Best practice when using PowerShell and other languages

This topic contains 4 replies, has 2 voices, and was last updated by Profile photo of Dave Wyatt Dave Wyatt 1 year, 9 months ago.

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  • #22526
    Profile photo of Travis Hubbard
    Travis Hubbard
    Participant

    I am currently working on an automation project that involves using PowerShell and AutoIT to automate a process. I'm using PS whenever possible but there are certain things like GUI manipulation that AutoIT really excels at.

    My question is what are some ways in which I can essentially have these two languages talk to each other? For instance, I run a PS script that executes several user defined functions then calls an AutoIT exe to do some GUI manipulation. The main PS script then needs a way to determine when (or if) the AutoIT process has completed so that the PS script can continue.

    Should I do something crude like create temp files based on the status of various steps? Is there a better way?

    Apologies if this was too basic of a question. I am a beginner with PowerShell and not a programmer by trade.

    Thanks in advance,
    Travis

  • #22527
    Profile photo of Dave Wyatt
    Dave Wyatt
    Moderator

    If I remember correctly, AutoIT has an ActiveX interface which might suit your needs better. If it works, you could take advantage of its GUI manipulation functionality without ever leaving your PowerShell script. That said, COM objects are not always the easiest (or fastest) things to use from PowerShell, so it might take some trial and error to figure it out.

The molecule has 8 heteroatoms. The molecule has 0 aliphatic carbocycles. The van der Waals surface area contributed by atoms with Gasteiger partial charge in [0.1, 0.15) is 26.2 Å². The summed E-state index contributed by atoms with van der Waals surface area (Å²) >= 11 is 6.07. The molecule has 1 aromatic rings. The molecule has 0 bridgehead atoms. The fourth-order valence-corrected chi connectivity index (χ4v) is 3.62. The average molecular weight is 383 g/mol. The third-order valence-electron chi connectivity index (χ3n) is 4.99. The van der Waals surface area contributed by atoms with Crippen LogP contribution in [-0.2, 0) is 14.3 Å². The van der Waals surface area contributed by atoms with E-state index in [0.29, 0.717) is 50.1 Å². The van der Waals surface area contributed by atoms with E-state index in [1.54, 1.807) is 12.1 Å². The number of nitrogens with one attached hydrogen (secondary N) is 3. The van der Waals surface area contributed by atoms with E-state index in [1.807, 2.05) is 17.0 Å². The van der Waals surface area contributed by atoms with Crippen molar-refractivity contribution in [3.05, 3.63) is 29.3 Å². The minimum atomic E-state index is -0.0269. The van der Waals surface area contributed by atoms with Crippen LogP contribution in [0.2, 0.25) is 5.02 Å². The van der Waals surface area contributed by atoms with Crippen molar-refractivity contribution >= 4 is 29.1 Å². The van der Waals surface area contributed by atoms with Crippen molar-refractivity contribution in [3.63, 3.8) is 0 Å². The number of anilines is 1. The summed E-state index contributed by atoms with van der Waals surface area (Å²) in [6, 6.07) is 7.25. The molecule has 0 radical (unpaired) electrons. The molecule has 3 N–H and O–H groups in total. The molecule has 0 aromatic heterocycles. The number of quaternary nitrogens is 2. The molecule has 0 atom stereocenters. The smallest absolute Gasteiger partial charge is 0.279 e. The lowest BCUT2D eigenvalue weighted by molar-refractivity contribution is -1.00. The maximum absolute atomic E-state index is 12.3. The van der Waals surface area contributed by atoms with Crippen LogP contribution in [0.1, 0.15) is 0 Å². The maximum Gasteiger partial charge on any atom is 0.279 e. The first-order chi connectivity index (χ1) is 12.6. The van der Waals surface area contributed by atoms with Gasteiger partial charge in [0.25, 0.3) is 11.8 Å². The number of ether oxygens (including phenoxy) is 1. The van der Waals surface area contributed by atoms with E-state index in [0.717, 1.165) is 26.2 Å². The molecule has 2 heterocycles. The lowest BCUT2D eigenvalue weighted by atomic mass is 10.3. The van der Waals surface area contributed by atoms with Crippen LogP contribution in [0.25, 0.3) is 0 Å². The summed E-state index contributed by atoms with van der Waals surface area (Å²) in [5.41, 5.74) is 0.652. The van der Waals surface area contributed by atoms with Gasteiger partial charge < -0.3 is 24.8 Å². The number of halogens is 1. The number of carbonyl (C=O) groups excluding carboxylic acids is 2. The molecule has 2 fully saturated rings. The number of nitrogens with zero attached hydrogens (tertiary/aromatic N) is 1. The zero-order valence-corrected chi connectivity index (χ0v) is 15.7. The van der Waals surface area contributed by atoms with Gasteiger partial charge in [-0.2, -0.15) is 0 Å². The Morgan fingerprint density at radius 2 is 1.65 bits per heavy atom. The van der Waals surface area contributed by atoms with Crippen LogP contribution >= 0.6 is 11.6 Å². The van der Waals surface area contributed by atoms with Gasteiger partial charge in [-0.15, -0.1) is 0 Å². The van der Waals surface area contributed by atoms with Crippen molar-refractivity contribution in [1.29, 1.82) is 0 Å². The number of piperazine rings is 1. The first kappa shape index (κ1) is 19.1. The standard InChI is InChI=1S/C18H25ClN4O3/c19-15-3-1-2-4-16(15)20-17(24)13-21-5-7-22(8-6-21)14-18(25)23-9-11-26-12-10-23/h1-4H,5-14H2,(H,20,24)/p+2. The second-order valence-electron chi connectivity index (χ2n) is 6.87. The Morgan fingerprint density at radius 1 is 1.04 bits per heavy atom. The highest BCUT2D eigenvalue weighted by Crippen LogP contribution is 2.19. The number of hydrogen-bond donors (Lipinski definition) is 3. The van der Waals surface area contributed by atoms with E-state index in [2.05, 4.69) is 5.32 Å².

• #22552
    Profile photo of Travis Hubbard
    Travis Hubbard
    Participant

    Thanks Dave,

    I've looked at the AutoIT ActiveX interface you referenced. Lets say AutoIT didn't have this capability. Would a person in that situation resort to using the creation of temp files and checking for their existence?

  • #22553
    Profile photo of Dave Wyatt
    Dave Wyatt
    Moderator

    That's something you'd have to answer on a case-by-case basis. Some applications might be intended for command-line use and have output that you could capture and parse, others might require some other method (such as creating some sort of output file, as you mentioned.) Either way, it's likely to be a much larger pain in the butt than using a PowerShell cmdlet would be, since you are no longer getting rich objects out of the command.

  • #22554
    Profile photo of Dave Wyatt
    Dave Wyatt
    Moderator

    That's something you'd have to answer on a case-by-case basis. Some applications might be intended for command-line use and have output that you could capture and parse, others might require some other method (such as creating some sort of output file, as you mentioned.) Either way, it's likely to be a much larger pain in the butt than using a PowerShell cmdlet would be, since you are no longer getting rich objects out of the command.

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